How Christmas Lights Work

By: Marshall Brain  | 

Christmas Mini-lights

close-up Christmas light
Mini-lights have been around for decades. Teerapat Seedafong/EyeEm/Getty Images

The 1970s saw a revolution in decorative lighting: Mini-lights were introduced. They now dominate the market when it comes to strands of lights. A mini-light is a small, 2.5-volt incandescent bulb. These bulbs are not much different from any incandescent flashlight bulb (see below for details).

Given that you are plugging these 2.5-volt mini-lights into a 120-volt outlet, the obvious question is, "How can that work?"


The key to using these small, low-voltage bulbs with normal house current is to connect them in series. If you multiply 2.5 volts by 48, you get 120 volts, and originally, that's how many bulbs the strands had. A typical strand today adds two more bulbs so that there are 50 lights in the strand — a nice round number. Adding the two extras dims the set imperceptibly, so it doesn't matter. The lights in a 50-bulb strand are wired as a "series" of lights along one electrical path. So electricity must pass from one light to the next for the entire strand to light up. When a filament in one bulb blows out, it creates an open circuit in the wiring, so electricity is not passed along.

This explains why mini-light strands are so sensitive to the removal of one bulb. It breaks the circuit, so none of the bulbs can light. When mini-lights were first introduced, any bulb burning out would darken the entire strand. Today, the bulbs can burn out, and the strand will stay lit, but if you pop one of the bulbs out of its socket, the whole strand will go dark. This difference in behavior occurs because the new bulbs contain an internal shunt.

If you look closely at a bulb, you can see the shunt wire wrapped around the two posts inside the bulb. The shunt wire contains a coating that gives it fairly high resistance until the filament fails. At that point, heat caused by current flowing through the shunt burns off the coating and reduces the shunt's resistance. (A typical bulb has a resistance of 7 to 8 ohms through the filament and 2 to 3 ohms through the shunt once the coating burns off.)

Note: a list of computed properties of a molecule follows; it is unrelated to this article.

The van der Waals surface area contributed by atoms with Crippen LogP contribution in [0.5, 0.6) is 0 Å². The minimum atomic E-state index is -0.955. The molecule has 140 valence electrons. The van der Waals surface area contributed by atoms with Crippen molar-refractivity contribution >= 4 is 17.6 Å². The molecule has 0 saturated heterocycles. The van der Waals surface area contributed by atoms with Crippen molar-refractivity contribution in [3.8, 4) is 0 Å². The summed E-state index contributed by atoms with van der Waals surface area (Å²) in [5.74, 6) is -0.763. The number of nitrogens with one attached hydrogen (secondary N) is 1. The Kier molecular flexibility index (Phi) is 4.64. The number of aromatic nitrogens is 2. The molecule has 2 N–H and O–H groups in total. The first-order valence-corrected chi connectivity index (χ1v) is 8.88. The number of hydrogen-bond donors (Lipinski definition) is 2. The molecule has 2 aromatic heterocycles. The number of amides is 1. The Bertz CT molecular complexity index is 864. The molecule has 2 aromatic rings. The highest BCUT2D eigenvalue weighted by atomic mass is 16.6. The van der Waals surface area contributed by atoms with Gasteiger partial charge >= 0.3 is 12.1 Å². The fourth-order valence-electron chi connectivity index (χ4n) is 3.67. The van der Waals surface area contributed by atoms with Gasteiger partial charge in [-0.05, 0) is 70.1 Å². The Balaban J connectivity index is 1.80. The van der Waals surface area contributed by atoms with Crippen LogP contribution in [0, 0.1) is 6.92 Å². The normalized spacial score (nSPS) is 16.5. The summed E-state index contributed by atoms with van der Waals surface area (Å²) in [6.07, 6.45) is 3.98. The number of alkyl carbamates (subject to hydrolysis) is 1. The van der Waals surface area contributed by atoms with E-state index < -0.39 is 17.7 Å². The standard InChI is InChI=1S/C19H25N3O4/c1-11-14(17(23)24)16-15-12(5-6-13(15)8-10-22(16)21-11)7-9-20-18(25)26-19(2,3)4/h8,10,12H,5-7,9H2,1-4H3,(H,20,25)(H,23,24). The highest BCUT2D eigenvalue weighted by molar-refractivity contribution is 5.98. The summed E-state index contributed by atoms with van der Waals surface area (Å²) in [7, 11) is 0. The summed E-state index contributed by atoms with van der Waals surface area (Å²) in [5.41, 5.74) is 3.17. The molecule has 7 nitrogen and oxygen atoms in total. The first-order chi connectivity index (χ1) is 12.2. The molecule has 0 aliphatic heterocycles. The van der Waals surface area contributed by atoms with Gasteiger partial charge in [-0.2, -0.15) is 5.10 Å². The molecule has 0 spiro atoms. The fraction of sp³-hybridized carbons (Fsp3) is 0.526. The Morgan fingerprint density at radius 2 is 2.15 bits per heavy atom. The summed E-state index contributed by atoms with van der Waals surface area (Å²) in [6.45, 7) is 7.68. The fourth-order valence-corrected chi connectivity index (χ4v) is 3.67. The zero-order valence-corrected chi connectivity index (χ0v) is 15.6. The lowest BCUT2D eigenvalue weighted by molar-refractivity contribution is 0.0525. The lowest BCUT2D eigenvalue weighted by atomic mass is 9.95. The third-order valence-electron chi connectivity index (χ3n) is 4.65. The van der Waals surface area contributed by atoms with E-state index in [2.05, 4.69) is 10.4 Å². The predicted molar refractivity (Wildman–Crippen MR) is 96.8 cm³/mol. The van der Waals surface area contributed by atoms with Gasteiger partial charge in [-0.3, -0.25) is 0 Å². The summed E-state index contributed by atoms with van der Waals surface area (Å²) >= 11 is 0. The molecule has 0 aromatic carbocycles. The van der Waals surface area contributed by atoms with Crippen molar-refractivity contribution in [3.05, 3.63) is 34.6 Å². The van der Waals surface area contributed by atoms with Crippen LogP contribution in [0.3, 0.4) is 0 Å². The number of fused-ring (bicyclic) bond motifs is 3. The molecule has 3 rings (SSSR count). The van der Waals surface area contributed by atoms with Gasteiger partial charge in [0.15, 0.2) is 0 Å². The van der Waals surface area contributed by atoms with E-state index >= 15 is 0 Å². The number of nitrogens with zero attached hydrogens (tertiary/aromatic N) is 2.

Several series or groups of lights can be wired to just one plug. This is known as being wired in parallel. Although you can buy simple 50-bulb strands, it is more common to see 100- or 150-bulb strands. These strands are simply two or three 50-bulb stands in parallel. If you remove one of the bulbs, its 50-bulb strand will go out, but the remaining strands will be unaffected. If you look at a strand wired, you will see that there is a third wire running along the strand, either from the plug or from the first bulb. This wire provides the parallel connection down the line.

The big advantages of mini-bulb strands are the low wattage (about 25 watts per 50-bulb strand) and the low cost (the bulbs, sockets and wire are all much less expensive than a 120-volt parallel system). The big disadvantage is the problem of loose bulbs. Unless there is a shunt in the socket, a loose bulb will cause the whole 50-bulb strand to fail. It's not hard to have a loose bulb because the sockets are pretty flimsy. There are inexpensive testers on the market that can help find loose bulbs faster. You point the tester at each bulb and it tells you which bulb is loose.

In the next section, we'll take a look at how blinking lights work.